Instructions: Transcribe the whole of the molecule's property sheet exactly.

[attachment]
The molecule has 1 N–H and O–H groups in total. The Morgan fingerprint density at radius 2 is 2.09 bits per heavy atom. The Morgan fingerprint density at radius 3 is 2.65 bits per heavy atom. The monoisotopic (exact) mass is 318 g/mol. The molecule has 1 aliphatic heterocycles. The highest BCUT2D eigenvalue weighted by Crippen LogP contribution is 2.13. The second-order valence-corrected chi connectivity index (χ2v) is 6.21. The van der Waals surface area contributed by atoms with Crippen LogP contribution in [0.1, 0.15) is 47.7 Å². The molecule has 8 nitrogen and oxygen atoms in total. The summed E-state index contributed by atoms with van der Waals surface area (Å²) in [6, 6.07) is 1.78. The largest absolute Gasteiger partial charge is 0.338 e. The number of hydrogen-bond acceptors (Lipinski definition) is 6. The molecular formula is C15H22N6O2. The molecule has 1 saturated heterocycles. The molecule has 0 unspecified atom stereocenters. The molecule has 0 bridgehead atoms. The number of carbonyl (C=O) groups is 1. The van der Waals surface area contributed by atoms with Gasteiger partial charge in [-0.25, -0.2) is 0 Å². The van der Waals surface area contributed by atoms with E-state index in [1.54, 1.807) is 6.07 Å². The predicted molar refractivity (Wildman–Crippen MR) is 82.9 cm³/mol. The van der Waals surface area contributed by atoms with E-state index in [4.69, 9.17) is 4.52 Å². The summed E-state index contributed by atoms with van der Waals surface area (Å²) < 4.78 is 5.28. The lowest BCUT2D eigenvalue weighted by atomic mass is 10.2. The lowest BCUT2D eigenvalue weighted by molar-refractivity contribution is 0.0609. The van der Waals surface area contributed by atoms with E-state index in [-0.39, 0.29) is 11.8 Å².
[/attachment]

The molecule has 1 N–H and O–H groups in total. The Morgan fingerprint density at radius 2 is 2.09 bits per heavy atom. The Morgan fingerprint density at radius 3 is 2.65 bits per heavy atom. The monoisotopic (exact) mass is 318 g/mol. The molecule has 1 aliphatic heterocycles. The highest BCUT2D eigenvalue weighted by Crippen LogP contribution is 2.13. The second-order valence-corrected chi connectivity index (χ2v) is 6.21. The van der Waals surface area contributed by atoms with Crippen LogP contribution in [0.1, 0.15) is 47.7 Å². The molecule has 8 nitrogen and oxygen atoms in total. The summed E-state index contributed by atoms with van der Waals surface area (Å²) in [6, 6.07) is 1.78. The largest absolute Gasteiger partial charge is 0.338 e. The number of hydrogen-bond acceptors (Lipinski definition) is 6. The molecular formula is C15H22N6O2. The molecule has 1 saturated heterocycles. The molecule has 0 unspecified atom stereocenters. The molecule has 0 bridgehead atoms. The number of carbonyl (C=O) groups is 1. The van der Waals surface area contributed by atoms with Gasteiger partial charge in [-0.25, -0.2) is 0 Å². The van der Waals surface area contributed by atoms with E-state index in [1.54, 1.807) is 6.07 Å². The predicted molar refractivity (Wildman–Crippen MR) is 82.9 cm³/mol. The van der Waals surface area contributed by atoms with E-state index in [4.69, 9.17) is 4.52 Å². The summed E-state index contributed by atoms with van der Waals surface area (Å²) < 4.78 is 5.28. The lowest BCUT2D eigenvalue weighted by atomic mass is 10.2. The lowest BCUT2D eigenvalue weighted by molar-refractivity contribution is 0.0609. The van der Waals surface area contributed by atoms with E-state index in [-0.39, 0.29) is 11.8 Å².